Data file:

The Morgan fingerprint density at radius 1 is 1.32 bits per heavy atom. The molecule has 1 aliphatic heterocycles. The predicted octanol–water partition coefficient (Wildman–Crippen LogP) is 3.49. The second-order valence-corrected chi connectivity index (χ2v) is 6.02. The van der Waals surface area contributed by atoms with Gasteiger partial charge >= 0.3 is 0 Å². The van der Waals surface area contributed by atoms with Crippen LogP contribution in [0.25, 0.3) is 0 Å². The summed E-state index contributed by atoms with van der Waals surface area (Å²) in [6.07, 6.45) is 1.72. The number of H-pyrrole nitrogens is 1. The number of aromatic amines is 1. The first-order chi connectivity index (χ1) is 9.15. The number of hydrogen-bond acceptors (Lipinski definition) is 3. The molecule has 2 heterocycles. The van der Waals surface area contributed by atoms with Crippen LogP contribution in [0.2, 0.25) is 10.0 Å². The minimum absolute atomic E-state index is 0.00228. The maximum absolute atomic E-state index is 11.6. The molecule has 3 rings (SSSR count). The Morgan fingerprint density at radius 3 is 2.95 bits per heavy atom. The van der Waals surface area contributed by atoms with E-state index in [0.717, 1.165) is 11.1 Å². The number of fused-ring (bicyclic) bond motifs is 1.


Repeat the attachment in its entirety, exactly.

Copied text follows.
The Morgan fingerprint density at radius 1 is 1.32 bits per heavy atom. The molecule has 1 aliphatic heterocycles. The predicted octanol–water partition coefficient (Wildman–Crippen LogP) is 3.49. The second-order valence-corrected chi connectivity index (χ2v) is 6.02. The van der Waals surface area contributed by atoms with Gasteiger partial charge >= 0.3 is 0 Å². The van der Waals surface area contributed by atoms with Crippen LogP contribution in [0.25, 0.3) is 0 Å². The summed E-state index contributed by atoms with van der Waals surface area (Å²) in [6.07, 6.45) is 1.72. The number of H-pyrrole nitrogens is 1. The number of aromatic amines is 1. The first-order chi connectivity index (χ1) is 9.15. The number of hydrogen-bond acceptors (Lipinski definition) is 3. The molecule has 2 heterocycles. The van der Waals surface area contributed by atoms with Crippen LogP contribution in [0.2, 0.25) is 10.0 Å². The minimum absolute atomic E-state index is 0.00228. The maximum absolute atomic E-state index is 11.6. The molecule has 3 rings (SSSR count). The Morgan fingerprint density at radius 3 is 2.95 bits per heavy atom. The van der Waals surface area contributed by atoms with E-state index in [0.717, 1.165) is 11.1 Å². The number of fused-ring (bicyclic) bond motifs is 1.